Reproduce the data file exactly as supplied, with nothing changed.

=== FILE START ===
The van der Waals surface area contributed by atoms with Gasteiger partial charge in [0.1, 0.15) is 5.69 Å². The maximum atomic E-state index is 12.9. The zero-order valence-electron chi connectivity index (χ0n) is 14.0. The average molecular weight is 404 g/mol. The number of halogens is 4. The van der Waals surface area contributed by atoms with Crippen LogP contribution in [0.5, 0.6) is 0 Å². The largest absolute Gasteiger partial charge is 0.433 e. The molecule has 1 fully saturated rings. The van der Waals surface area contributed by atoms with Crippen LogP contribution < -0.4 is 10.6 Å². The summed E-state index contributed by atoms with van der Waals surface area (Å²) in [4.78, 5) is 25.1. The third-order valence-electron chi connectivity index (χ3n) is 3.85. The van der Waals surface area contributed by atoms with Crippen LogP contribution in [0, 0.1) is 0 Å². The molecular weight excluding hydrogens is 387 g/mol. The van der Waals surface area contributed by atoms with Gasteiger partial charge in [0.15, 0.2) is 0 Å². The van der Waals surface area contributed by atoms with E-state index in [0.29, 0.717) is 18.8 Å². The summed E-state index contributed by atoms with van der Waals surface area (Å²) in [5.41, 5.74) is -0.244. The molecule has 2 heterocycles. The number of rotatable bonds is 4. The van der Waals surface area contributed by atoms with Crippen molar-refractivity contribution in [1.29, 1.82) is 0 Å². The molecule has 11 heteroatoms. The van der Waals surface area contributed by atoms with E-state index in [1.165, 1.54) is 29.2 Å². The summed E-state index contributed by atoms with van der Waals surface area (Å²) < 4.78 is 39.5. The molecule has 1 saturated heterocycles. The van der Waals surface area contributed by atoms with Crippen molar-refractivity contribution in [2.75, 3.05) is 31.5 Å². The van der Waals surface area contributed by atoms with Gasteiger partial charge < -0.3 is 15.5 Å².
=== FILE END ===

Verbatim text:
The van der Waals surface area contributed by atoms with Gasteiger partial charge in [0.1, 0.15) is 5.69 Å². The maximum atomic E-state index is 12.9. The zero-order valence-electron chi connectivity index (χ0n) is 14.0. The average molecular weight is 404 g/mol. The number of halogens is 4. The van der Waals surface area contributed by atoms with Crippen LogP contribution in [0.5, 0.6) is 0 Å². The largest absolute Gasteiger partial charge is 0.433 e. The molecule has 1 fully saturated rings. The van der Waals surface area contributed by atoms with Crippen LogP contribution < -0.4 is 10.6 Å². The summed E-state index contributed by atoms with van der Waals surface area (Å²) in [4.78, 5) is 25.1. The third-order valence-electron chi connectivity index (χ3n) is 3.85. The van der Waals surface area contributed by atoms with Crippen LogP contribution in [0, 0.1) is 0 Å². The molecular weight excluding hydrogens is 387 g/mol. The van der Waals surface area contributed by atoms with Gasteiger partial charge in [0.15, 0.2) is 0 Å². The van der Waals surface area contributed by atoms with E-state index in [0.29, 0.717) is 18.8 Å². The summed E-state index contributed by atoms with van der Waals surface area (Å²) in [5.41, 5.74) is -0.244. The molecule has 2 heterocycles. The number of rotatable bonds is 4. The van der Waals surface area contributed by atoms with Crippen molar-refractivity contribution in [1.29, 1.82) is 0 Å². The molecule has 11 heteroatoms. The van der Waals surface area contributed by atoms with E-state index in [1.165, 1.54) is 29.2 Å². The summed E-state index contributed by atoms with van der Waals surface area (Å²) < 4.78 is 39.5. The molecule has 1 saturated heterocycles. The van der Waals surface area contributed by atoms with Crippen molar-refractivity contribution in [2.75, 3.05) is 31.5 Å². The van der Waals surface area contributed by atoms with Gasteiger partial charge < -0.3 is 15.5 Å².